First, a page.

Get started with Azure Machine Learning for Visual Studio Code
In this article, you'll learn how to install the Azure Machine Learning for Visual Studio Code extension and create your first experiment with Azure Machine Learning service in Visual Studio Code (VS Code).
Use the Azure Machine Learning extension in Visual Studio code to use the Azure Machine Learning service to prep your data, train, and test machine learning models on local and remote compute targets, deploy those models and track custom metrics and experiments.
If you don’t have an Azure subscription, create a free account before you begin. Try the free or paid version of Azure Machine Learning service today.
Visual Studio Code must be installed. VS Code is a lightweight but powerful source code editor that runs on your desktop. It comes with built-in support for Python and more. Learn how to install VS Code.
Install the Azure Machine Learning for VS Code extension
When you install the Azure Machine Learning extension, two more extensions are automatically installed (if you have internet access). They are the Azure Account extension and the Microsoft Python extension
To work with Azure Machine Learning, we need to turn VS Code into a Python IDE. Working with Python in Visual Studio Code, requires the Microsoft Python extension, which gets installed with the Azure Machine Learning extension automatically. The extension makes VS Code an excellent IDE, and works on any operating system with a variety of Python interpreters. It leverages all of VS Code's power to provide auto complete and IntelliSense, linting, debugging, and unit testing, along with the ability to easily switch between Python environments, including virtual and conda environments. Check out this walk-through of editing, running, and debugging Python code, see the Python Hello World Tutorial
To install the Azure Machine Learning extension:
Launch VS Code.
In a browser, visit: Azure Machine Learning for Visual Studio Code (Preview) extension
In that web page, click Install.
In the extension tab, click Install.
A welcome tab opens in VS Code for the extension and the Azure symbol is added to activity bar.
In the dialog box, click Sign In and follow the onscreen prompt to authenticate with Azure.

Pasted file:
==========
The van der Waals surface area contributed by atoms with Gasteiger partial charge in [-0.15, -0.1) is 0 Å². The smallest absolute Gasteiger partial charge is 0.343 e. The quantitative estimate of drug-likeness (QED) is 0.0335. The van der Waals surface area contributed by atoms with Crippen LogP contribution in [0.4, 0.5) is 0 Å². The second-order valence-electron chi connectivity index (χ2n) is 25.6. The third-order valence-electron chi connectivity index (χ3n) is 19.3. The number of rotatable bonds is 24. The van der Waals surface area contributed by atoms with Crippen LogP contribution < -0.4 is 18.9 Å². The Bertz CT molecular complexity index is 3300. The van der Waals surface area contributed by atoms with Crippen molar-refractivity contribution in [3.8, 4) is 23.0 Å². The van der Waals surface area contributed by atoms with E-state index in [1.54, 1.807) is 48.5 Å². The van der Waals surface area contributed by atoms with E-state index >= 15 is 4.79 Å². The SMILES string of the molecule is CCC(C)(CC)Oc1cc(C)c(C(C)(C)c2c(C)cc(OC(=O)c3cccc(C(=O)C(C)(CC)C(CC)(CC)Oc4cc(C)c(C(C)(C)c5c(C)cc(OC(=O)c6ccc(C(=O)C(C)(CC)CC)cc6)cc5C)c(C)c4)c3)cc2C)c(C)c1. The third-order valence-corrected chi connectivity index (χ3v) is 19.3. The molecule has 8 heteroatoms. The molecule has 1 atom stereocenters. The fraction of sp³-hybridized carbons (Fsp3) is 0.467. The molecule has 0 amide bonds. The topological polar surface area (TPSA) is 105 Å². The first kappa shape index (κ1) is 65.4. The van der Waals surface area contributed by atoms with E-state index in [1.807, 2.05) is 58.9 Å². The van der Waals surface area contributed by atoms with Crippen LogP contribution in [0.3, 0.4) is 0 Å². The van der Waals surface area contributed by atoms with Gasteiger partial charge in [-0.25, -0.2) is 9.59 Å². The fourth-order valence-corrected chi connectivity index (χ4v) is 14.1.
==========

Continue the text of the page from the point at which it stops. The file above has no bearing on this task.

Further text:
The Azure Account extension, which was installed along with the Azure Machine Learning for VS Code extension, helps you authenticate with your Azure account. See the list of commands in the Azure Account extension page.
Check out the IntelliCode extension for VS Code (preview). IntelliCode provides a set of AI-assisted capabilities for IntelliSense in Python, such as inferring the most relevant auto-completions based on the current code context.
Install the SDK
Make sure that Python 3.5 or greater is installed and recognized by VS Code. If you install it now, then restart VS Code and select a Python interpreter using instructions at https://code.visualstudio.com/docs/python/python-tutorial.
In VS Code, open the Command Palette Ctrl+Shift+P.
Type 'Install Azure ML SDK' to find the pip install command for the SDK. A local private Python environment is created that has the Visual Studio Code prerequisites for working with Azure Machine Learning.
In the integrated terminal window, specify the Python interpreter to use or you can hit Enter to use your default Python interpreter.
Get started with Azure Machine Learning
Before you start training and deploying machine learning models using VS Code, you need to create an Azure Machine Learning service workspace in the cloud to contain your models and resources. Learn how to create one and create your first experiment in that workspace.
Click the Azure icon in the Visual Studio Code activity bar. The Azure Machine Learning sidebar appears.
Right-click your Azure subscription and select Create Workspace. A list appears. In the animated image, the subscription name is 'Free Trial' and the workspace is 'TeamWorkspace'.
Select an existing resource group from the list or create a new one using the wizard in the Command Palette.
In the field, type a unique and clear name for your new workspace. In the screenshots, the workspace is named 'TeamWorkspace'.
Hit enter and the new workspace is created. It appears in the tree below the subscription name.
Right-click on the Experiment node and choose Create Experiment from the context menu. Experiments keep track of your runs using Azure Machine Learning.
In the field, enter a name your experiment. In the screenshots, the experiment is named 'MNIST'.
Hit enter and the new experiment is created. It appears in the tree below the workspace name.
You can right-click on an Experiment in a Workspace and select 'Set as Active Experiment'. The 'Active' experiment is the experiment you are currently using and your open folder in VS Code will be linked to this experiment in the cloud. This folder should contain your local Python scripts.
Now each of your experiment runs with your experiment, so all of your key metrics will be stored in the experiment history and the models you train will get automatically uploaded to Azure Machine Learning and stored with your experiment metrics and logs.
Use keyboard shortcuts
Like most of VS Code, the Azure Machine Learning features in VS Code are accessible from the keyboard. The most important key combination to know is Ctrl+Shift+P, which brings up the Command Palette. From here, you have access to all of the functionality of VS Code, including keyboard shortcuts for the most common operations.
You can now use Visual Studio Code to work with Azure Machine Learning.